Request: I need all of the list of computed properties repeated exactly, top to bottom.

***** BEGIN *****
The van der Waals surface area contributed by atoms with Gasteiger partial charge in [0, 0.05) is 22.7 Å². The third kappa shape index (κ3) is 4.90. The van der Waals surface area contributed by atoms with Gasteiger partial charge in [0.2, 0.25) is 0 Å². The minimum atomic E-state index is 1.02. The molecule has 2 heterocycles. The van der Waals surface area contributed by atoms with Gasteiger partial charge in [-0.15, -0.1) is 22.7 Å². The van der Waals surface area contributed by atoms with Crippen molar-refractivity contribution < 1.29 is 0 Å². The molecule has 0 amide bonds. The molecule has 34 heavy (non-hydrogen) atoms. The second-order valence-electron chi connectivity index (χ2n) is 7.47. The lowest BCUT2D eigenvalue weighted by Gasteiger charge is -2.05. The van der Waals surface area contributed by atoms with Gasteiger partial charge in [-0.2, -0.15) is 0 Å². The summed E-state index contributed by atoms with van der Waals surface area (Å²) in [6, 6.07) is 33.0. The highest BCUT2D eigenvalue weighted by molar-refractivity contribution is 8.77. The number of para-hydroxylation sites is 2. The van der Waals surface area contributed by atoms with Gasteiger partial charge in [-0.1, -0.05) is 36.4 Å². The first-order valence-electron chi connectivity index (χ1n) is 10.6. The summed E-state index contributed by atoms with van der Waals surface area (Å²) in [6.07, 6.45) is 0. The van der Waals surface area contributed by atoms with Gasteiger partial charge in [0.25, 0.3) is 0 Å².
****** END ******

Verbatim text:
The van der Waals surface area contributed by atoms with Gasteiger partial charge in [0, 0.05) is 22.7 Å². The third kappa shape index (κ3) is 4.90. The van der Waals surface area contributed by atoms with Gasteiger partial charge in [0.2, 0.25) is 0 Å². The minimum atomic E-state index is 1.02. The molecule has 2 heterocycles. The van der Waals surface area contributed by atoms with Gasteiger partial charge in [-0.15, -0.1) is 22.7 Å². The van der Waals surface area contributed by atoms with Crippen molar-refractivity contribution < 1.29 is 0 Å². The molecule has 0 amide bonds. The molecule has 34 heavy (non-hydrogen) atoms. The second-order valence-electron chi connectivity index (χ2n) is 7.47. The lowest BCUT2D eigenvalue weighted by Gasteiger charge is -2.05. The van der Waals surface area contributed by atoms with Gasteiger partial charge in [-0.2, -0.15) is 0 Å². The summed E-state index contributed by atoms with van der Waals surface area (Å²) in [6, 6.07) is 33.0. The highest BCUT2D eigenvalue weighted by molar-refractivity contribution is 8.77. The number of para-hydroxylation sites is 2. The van der Waals surface area contributed by atoms with Gasteiger partial charge in [-0.1, -0.05) is 36.4 Å². The first-order valence-electron chi connectivity index (χ1n) is 10.6. The summed E-state index contributed by atoms with van der Waals surface area (Å²) in [6.07, 6.45) is 0. The van der Waals surface area contributed by atoms with Gasteiger partial charge in [0.25, 0.3) is 0 Å².